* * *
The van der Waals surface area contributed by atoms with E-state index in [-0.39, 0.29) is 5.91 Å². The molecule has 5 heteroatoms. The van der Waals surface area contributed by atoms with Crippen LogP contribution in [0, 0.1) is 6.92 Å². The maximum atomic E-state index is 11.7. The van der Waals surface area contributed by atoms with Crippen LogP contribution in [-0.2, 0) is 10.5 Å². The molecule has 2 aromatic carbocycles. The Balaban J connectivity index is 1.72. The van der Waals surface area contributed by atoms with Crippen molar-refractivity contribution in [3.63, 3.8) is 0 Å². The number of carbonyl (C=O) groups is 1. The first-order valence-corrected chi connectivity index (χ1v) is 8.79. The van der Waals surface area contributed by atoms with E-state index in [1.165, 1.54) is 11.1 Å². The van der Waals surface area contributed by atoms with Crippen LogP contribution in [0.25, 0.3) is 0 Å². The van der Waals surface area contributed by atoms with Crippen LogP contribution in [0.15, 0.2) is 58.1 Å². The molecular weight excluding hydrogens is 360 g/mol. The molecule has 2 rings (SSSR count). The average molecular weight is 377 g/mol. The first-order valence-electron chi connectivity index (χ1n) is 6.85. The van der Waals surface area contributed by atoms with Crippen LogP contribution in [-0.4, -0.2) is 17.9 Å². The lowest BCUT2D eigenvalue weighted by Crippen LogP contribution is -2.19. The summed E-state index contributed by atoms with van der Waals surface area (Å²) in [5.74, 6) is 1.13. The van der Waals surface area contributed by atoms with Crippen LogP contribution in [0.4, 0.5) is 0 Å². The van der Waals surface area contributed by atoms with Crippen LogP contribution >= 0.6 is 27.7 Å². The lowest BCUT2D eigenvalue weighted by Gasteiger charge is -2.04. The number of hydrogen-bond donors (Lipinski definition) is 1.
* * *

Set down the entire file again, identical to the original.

The van der Waals surface area contributed by atoms with E-state index in [-0.39, 0.29) is 5.91 Å². The molecule has 5 heteroatoms. The van der Waals surface area contributed by atoms with Crippen LogP contribution in [0, 0.1) is 6.92 Å². The maximum atomic E-state index is 11.7. The van der Waals surface area contributed by atoms with Crippen LogP contribution in [-0.2, 0) is 10.5 Å². The molecule has 2 aromatic carbocycles. The Balaban J connectivity index is 1.72. The van der Waals surface area contributed by atoms with Crippen molar-refractivity contribution in [3.63, 3.8) is 0 Å². The number of carbonyl (C=O) groups is 1. The first-order valence-corrected chi connectivity index (χ1v) is 8.79. The van der Waals surface area contributed by atoms with E-state index in [1.165, 1.54) is 11.1 Å². The van der Waals surface area contributed by atoms with Crippen LogP contribution in [0.25, 0.3) is 0 Å². The van der Waals surface area contributed by atoms with Crippen LogP contribution in [0.15, 0.2) is 58.1 Å². The molecular weight excluding hydrogens is 360 g/mol. The molecule has 2 rings (SSSR count). The average molecular weight is 377 g/mol. The first-order valence-electron chi connectivity index (χ1n) is 6.85. The van der Waals surface area contributed by atoms with Crippen LogP contribution in [-0.4, -0.2) is 17.9 Å². The lowest BCUT2D eigenvalue weighted by Crippen LogP contribution is -2.19. The summed E-state index contributed by atoms with van der Waals surface area (Å²) in [5.74, 6) is 1.13. The van der Waals surface area contributed by atoms with Crippen LogP contribution in [0.4, 0.5) is 0 Å². The van der Waals surface area contributed by atoms with Crippen LogP contribution >= 0.6 is 27.7 Å². The lowest BCUT2D eigenvalue weighted by Gasteiger charge is -2.04. The number of hydrogen-bond donors (Lipinski definition) is 1.